The gay Cuban-American breaking barriers in Washington
University leaders might talk about the virtues of diversity but they don't often embody it.
When vice chancellors and presidents are gathered together, they often match the stereotypes of being grey, male and pale.
But not Ana Mari Cauce, president of the University of Washington in Seattle in the United States.
As well as being a first lady in Washington - as in the first female president of this major US university - she is also Cuban-American and gay.
It gives her a different perspective on the wave of protests about race and identity that have hit US university campuses.
When Dr Cauce delivered a speech to students about prejudice and arguments about campus racism, it was a long way from the usual platitudes.
Her own story has been much tougher than those of the many students now protesting.
She told her students, in painful detail, about how she had been rejected by her mother when she came out as gay.
Born in Cuba, she came to the US at the age of three, and her parents worked in a shoe factory - despite her father having been a minister of education in Cuba.
Her brother was a civil rights campaigner who was killed at an anti-Ku Klux Klan rally - and she told her students how she had had to break the news of his death to her mother.
"Because my mother didn't understand English well, it fell on me to tell her what had happened. I'll never forget the sound she made. It was not quite human. It was unbearable for us both."
It was a long way from a traditional speech of a president from a top-ranking university.
So what does she think is causing the current soul-searching about racism in universities?
"It's everything to do with changing demographics," says Dr Cauce, speaking in London.
"It's now in your face, literally. The face of our country. We tend to think in terms of majority and minority, but in the US we're at a point where there is no majority."
Dr Cauce, a professor of psychology, says universities have still to catch up with a society in which there is no longer a single dominant group or culture.
In the past, she says, black and Latino students, or those from poorer backgrounds, might have felt that the university system "wasn't made with you in mind".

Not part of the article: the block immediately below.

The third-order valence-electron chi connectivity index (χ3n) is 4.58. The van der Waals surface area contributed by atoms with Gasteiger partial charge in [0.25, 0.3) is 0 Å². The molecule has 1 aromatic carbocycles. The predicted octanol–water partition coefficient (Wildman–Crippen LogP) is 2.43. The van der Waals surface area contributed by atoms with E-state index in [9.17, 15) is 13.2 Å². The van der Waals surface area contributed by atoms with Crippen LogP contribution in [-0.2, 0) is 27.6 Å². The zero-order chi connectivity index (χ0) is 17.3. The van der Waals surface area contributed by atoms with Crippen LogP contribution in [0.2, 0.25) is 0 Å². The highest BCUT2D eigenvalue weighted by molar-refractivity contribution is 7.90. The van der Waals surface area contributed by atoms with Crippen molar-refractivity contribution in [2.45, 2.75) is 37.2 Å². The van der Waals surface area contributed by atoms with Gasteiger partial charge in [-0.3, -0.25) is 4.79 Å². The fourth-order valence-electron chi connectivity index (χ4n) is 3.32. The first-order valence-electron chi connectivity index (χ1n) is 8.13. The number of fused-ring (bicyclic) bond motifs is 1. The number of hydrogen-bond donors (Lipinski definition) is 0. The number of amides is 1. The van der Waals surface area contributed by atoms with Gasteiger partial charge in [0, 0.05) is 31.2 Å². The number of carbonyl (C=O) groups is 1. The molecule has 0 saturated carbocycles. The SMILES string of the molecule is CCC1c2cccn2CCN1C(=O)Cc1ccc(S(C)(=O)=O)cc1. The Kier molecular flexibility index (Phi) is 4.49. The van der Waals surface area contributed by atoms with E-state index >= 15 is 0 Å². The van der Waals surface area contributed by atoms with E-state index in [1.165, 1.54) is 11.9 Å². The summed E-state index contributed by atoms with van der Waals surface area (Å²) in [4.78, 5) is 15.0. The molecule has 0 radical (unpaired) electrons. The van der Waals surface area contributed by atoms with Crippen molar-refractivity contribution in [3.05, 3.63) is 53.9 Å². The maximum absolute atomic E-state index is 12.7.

But now universities, with their own long traditions, are facing difficult questions about how to be more inclusive.
Such debates have seen Harvard Law School change its seal, part of which was the coat of arms of a notoriously brutal slave owner. Harvard has also dropped the title "master" for members of staff, because of uncomfortable associations with slavery.
Dr Cauce says that such symbolic decisions are difficult for universities, which are balancing a sense of continuity and tradition with the need to be sensitive to contemporary expectations of students. They have to be "timely and timeless," she says.
But she says fear of being accused of being racist or bigoted should not be used as an excuse for avoiding controversial subjects.
She argues it is better to have "difficult conversations" rather than hide behind a cosmetic appearance of inclusivity.
Dr Cauce uses the image of a university cafeteria - where it might appear from the outside to be an integrated student body but where, on closer inspection, ethnic groups are sticking to their separate tables.
"You can have all the diversity in the world but if all the kids are sitting in their own spaces in the cafeteria but not talking to each other, you're missing the point."
She says there is no point in trying to "sugarcoat" the racism and prejudice that is part of society.
But when it is challenged it is often about misunderstandings rather than malice.
"In my experience, often when students do things that are very offensive, it can be done more out of ignorance than purposefully," says Dr Cauce.
The polarisation in politics - being played out in the presidential election campaigns - is also adding to the rising temperature on such issues, she says.
What makes the stakes even higher is that universities have increasingly become the "gatekeepers" for entry into middle class professions.
This means that ethnic groups missing out on university, or feeling that they don't fit in, can be excluded from getting a good job.
"More and more a university degree is becoming the calling card to success in the future, to being able to achieve leadership positions," says Dr Cauce.
"We have a real obligation to make sure higher education remains accessible - either by low cost or a good system of scholarships."
In terms of affordability, Washington's tuition fees are cheaper than universities in England.
Fees for students from Washington state are about $12,000 (£8,200) a year and after means-testing for financial support, about a third of these students pay no fees at all.
It's also reaching a lot of people, with 45,000 students on campus and another 50,000 studying online.
Dr Cauce says she would be delighted if her own story helped to give confidence to a young person thinking of applying to university.
But she also says that people can "transcend" their own history.
The conclusion of the story of her relationship with her mother, after she told her that she was gay, shows how attitudes can change. And it's hard to think of a more honest speech from a university head.
"She even offered to sell her condo, her only real possession of worth, to get me conversion treatment," Dr Cauce told her students.
"It was tough between us for several years, until finally something changed. I'm still not quite sure how, but she was ready to visit me in our house.
"She grew to love my partner, now spouse. Years later, trying to fight her way back from a massive stroke, my mother died in my arms, and I knew she was proud of me.
"I think she knew I was proud of her. It was the last gift we gave each other."